Addressing delegates at FIFA's annual Congress in Switzerland, where members will later vote to decide the organisation's presidency, Blatter promised more transparency and urged members to remain unified.

Europe, which accounts for all but three of the countries that have ever made it to a World Cup's final match, is particularly keen to banish the 79-year-old Swiss. But Asian, African and Latin American states are expected to rally around him. Each of the 209 countries in FIFA has an equal vote.

On a visit to Berlin, British Prime Minister David Cameron told Blatter to go "the sooner the better". Chancellor Angela Merkel said the dirty side of soccer must be cleaned up. In a low key-address that contrasted with a more defiant reaction on Thursday, Blatter said he was "appealing to unity and team spirit so we can move forward together."

He also sought to distance himself from the scandal, the biggest crisis FIFA has faced in its 111-year history. U.S. authorities have accused top FIFA figures and sports executives of corruption, while Switzerland is investigating the award of the next World Cup finals to Russia and Qatar.

The scandal widened on Friday when Britain's Serious Fraud Office said it was examining possible corruption at FIFA. A judge in Argentina has ordered the arrest of three businessmen accused of using bribery to obtain soccer media rights, and the Brazilian Senate moved to open a formal inquiry into soccer bribery allegations.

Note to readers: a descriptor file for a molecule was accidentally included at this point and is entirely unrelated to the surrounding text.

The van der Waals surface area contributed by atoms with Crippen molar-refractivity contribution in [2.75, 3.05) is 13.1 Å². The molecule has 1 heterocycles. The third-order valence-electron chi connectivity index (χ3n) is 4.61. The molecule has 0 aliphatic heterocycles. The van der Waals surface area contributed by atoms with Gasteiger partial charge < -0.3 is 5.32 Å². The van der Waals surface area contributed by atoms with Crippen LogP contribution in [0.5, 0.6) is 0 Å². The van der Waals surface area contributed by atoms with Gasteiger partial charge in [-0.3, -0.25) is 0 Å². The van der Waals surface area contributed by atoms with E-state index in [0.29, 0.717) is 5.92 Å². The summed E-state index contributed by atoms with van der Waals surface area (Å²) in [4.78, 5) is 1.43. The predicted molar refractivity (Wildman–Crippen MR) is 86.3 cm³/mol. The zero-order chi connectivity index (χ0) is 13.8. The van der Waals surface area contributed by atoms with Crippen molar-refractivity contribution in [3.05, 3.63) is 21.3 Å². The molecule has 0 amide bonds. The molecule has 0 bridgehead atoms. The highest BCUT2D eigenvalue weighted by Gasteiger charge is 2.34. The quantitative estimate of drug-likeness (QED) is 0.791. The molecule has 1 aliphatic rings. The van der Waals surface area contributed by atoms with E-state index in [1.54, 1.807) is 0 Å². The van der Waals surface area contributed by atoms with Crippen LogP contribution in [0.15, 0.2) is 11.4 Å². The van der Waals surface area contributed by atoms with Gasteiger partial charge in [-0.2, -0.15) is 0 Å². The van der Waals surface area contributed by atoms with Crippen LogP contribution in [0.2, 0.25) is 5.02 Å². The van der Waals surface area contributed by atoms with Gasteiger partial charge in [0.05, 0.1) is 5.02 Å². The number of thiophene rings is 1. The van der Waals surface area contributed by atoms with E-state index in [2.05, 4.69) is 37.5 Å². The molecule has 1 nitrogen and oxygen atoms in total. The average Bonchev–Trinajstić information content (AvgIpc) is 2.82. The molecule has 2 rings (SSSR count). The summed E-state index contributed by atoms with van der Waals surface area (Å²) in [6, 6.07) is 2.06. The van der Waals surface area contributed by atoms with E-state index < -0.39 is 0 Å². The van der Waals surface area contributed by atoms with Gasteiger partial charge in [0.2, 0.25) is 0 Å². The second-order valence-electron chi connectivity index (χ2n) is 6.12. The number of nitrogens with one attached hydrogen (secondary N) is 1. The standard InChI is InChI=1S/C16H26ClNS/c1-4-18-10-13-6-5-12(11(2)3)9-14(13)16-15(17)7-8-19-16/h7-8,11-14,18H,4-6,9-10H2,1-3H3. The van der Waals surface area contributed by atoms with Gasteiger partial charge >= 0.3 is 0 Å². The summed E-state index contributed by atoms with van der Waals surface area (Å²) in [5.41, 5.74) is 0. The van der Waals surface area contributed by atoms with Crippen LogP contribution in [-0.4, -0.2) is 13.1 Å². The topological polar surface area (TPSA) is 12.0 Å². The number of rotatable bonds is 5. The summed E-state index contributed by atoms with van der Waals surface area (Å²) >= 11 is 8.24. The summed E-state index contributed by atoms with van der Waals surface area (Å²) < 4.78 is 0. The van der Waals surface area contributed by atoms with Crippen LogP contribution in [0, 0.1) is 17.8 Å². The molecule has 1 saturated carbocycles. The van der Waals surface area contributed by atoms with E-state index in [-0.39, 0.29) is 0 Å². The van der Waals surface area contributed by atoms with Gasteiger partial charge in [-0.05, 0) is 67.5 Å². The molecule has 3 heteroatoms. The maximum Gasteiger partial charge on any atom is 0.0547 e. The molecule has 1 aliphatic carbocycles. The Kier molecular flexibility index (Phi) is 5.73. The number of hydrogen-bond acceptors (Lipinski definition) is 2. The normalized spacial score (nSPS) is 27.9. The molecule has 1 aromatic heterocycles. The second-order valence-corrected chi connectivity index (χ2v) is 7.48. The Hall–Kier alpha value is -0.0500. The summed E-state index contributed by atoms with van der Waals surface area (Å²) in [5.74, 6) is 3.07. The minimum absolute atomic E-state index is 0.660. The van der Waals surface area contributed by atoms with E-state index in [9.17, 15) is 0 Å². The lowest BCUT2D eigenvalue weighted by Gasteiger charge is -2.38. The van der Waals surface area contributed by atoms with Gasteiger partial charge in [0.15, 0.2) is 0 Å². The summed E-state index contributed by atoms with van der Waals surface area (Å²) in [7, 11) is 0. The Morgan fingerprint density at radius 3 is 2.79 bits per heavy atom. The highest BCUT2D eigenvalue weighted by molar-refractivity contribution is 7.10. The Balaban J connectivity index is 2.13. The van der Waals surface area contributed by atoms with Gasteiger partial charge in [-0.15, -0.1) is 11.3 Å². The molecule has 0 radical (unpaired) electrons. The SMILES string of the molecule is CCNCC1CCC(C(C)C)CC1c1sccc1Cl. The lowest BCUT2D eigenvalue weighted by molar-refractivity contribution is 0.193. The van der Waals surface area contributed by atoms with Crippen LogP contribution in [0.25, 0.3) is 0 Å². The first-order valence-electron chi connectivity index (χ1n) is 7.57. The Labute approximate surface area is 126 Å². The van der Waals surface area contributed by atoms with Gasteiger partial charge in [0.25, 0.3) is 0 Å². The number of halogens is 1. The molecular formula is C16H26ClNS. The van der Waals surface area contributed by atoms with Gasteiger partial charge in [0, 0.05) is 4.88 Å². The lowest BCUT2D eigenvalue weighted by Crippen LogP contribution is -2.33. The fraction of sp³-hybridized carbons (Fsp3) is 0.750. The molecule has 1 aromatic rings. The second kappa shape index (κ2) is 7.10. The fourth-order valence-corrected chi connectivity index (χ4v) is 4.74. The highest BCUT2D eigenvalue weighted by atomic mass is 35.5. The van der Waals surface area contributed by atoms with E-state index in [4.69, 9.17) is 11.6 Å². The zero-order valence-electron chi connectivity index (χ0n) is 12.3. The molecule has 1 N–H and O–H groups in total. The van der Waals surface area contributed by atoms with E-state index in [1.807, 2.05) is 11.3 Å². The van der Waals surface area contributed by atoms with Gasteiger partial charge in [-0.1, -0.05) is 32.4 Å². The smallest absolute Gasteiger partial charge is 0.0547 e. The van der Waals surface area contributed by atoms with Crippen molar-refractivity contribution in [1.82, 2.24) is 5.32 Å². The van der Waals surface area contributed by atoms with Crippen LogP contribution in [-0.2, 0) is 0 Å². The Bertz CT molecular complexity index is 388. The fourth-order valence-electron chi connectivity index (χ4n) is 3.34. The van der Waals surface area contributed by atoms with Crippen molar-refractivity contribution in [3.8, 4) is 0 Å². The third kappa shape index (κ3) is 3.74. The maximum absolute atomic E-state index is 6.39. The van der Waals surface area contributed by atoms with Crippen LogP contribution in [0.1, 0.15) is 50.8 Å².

FIFA takes in billions of dollars in revenue from television marketing rights and sponsorships, making it one of the wealthiest and most powerful sports bodies in the world. It has been dogged by corruption scandals for decades, mostly investigating itself and avoiding scrutiny by criminal courts.

"We cannot watch everyone all the time. We have 1.6 billion people directly or indirectly touched by our game," Blatter said. Russia and Qatar deny wrongdoing in their successful bids to host the cup. Russian President Vladimir Putin has accused the United States of meddling in an effort to prevent Blatter's re-election.

Qatar on Friday issued a further defence of its bid and said it would carry on with plans to stage the event. The decision to host the world's biggest soccer tournament in a small desert state where daytime summer temperatures rarely fall below 40 degrees Celsius startled many in global sport.

Blatter, who has been criticised for not doing enough to combat corruption in FIFA, is being challenged by Jordanian Prince Ali bin Al Hussein for the most powerful job in soccer.

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